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Frack Water Market Booming

With hydraulic fracturing, or “fracking” – the use of high-pressure water to help extract previously inaccessible shale gas – eager to replicate its success outside the United States, the market for water treatment will grow nine-fold to $9 billion in 2020. This expansion will spur technology innovation and novel thinking about water disposal and reuse, but the field rapidly is growing overcrowded, creating significant risk for new entrants, Lux Research claims in a recent report.

Fracking requires between 25,000 barrels to 140,000 barrels of water per well, and produces toxin-laced brine that can be more than six times as salty as the sea. Its growth has energized the water industry, inspiring a bumper crop of new water treatment startups vying to treat the highly challenging flowback wa- ter. “Fracking represents a significant water treatment challenge – hydrocarbons, heavy metals, scalants, microbes and salts in produced and flowback water from shale gas wells represent a water treatment challenge on par with the most difficult industrial wastewaters,” says Brent Giles, Lux Research Analyst and the lead author of the report titled, “Risk and Reward in the Frack Water Market.”


Hydraulic Fracturing with Diesel

The U.S. Environmental Protection Agency (EPA) released draft underground injection control (UIC) program permitting guidance for class II wells that use diesel fuels during hydraulic fracturing activities. EPA developed the draft guidance to clarify how companies can comply with a law passed by Congress in 2005, which exempted hydraulic fracturing operations from the requirement to obtain a UIC permit, except in cases where diesel fuel is used as a fracturing fluid.

The draft guidance outlines for EPA permit writers, where EPA is the permitting authority, requirements for diesel fuels used for hydraulic fracturing wells, technical recommendations for permitting those wells, and a description of diesel fuels for EPA underground injection control permitting. The draft guidance describes diesel fuels for these purposes by reference to six chemical abstract services registry numbers. The agency is requesting input on this description.

While this guidance undergoes public notice and comment, decisions about permitting hydraulic fracturing operations that use diesel fuels will be made on a case-by-case basis, considering the facts and circumstances of the specific injection activity and applicable statutes, regulations and case law, and will not cite this draft guidance as a basis for decision.

Pumping's Impact on Sea Levels

As people pump ground water for irrigation, drinking water and industrial uses, the water doesn’t just seep back into the ground – it also evaporates into the atmosphere, or runs off into rivers and canals, eventually emptying into the world’s oceans. This water adds up, and a new study calculates that by 2050, ground water pumping will cause a global sea level rise of about 0.8 millimeters per year.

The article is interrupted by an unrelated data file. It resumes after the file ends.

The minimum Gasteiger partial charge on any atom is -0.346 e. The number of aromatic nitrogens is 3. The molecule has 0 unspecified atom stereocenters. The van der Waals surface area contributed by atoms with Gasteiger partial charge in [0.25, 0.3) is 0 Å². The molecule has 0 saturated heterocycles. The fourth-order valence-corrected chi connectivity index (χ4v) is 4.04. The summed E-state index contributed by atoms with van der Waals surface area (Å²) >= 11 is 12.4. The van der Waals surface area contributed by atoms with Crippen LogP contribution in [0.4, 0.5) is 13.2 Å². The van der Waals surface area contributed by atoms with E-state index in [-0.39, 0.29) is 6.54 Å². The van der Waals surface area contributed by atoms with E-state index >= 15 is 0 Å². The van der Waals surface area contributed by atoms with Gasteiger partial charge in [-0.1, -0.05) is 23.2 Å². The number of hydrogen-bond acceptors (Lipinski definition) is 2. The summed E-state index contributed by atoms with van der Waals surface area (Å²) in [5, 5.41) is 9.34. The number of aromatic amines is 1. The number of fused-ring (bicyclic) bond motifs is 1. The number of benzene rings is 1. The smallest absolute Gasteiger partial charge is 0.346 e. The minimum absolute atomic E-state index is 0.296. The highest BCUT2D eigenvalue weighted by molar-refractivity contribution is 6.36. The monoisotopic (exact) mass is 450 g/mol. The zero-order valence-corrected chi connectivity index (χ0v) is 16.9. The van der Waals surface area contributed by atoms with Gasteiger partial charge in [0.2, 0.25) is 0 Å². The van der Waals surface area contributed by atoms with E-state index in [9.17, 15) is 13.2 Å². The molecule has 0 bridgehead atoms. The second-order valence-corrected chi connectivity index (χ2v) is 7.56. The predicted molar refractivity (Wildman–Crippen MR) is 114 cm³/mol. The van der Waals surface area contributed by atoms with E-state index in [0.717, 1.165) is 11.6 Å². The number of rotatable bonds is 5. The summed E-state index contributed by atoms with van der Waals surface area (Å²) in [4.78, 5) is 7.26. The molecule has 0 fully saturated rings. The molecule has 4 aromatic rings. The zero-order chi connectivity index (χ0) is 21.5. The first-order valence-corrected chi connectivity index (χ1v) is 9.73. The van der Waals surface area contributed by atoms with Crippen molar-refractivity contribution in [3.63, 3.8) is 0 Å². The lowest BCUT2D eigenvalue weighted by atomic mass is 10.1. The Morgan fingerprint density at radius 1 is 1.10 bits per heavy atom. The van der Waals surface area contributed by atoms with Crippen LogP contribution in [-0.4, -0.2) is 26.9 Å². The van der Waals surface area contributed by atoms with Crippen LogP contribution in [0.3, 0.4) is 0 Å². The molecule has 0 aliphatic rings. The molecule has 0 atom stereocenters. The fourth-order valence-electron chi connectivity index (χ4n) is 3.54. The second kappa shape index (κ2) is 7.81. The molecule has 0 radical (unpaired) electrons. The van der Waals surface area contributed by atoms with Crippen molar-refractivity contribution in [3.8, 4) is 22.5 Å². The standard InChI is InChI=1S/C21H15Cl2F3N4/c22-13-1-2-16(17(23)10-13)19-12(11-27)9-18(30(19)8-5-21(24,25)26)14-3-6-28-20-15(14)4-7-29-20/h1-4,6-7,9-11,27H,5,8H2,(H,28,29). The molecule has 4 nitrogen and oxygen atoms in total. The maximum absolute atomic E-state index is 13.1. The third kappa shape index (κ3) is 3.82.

“Other than ice on land, the excessive ground water extractions are fast becoming the most important terrestrial water contribution to sea level rise,” says Yoshihide Wada, with Utrecht University in the Netherlands and lead author of the study. In the coming decades, he notes, ground water contributions to sea level rise are expected to become as significant as those of melting glaciers and ice caps outside of Greenland and the Antarctic.

Between around 1970 and 1990, sea level rise caused by ground water pumping was cancelled out as people built dams, trapping water in reservoirs so the water wouldn’t empty into the sea, Wada says. His research shows that starting in the 1990s, that changed as populations started pumping more ground water and building fewer dams.

In the current study, the researchers estimated the impact of ground water depletion since 1900 using data from individual countries on ground water pumping, model simulations of ground water recharge, and reconstructions of how water demand has changed over the years. The increase in ground water depletion between 1900 and 2000 is due mostly to increased water demands, the researchers find. But the increase projected between 2000 and 2050 is mostly due to climate-related factors like decreased surface water availability and irrigated agricultural fields that dry out faster in a warmer climate.

The study assumes that, where there is ground water, people will find a way to extract it, Wada explains, but some of his colleagues are investigating the limits of ground water extraction. One way to decrease ground water’s contribution to sea level rise, he notes, is to improve water efficiency in agriculture – to grow more with less ground water. 
ND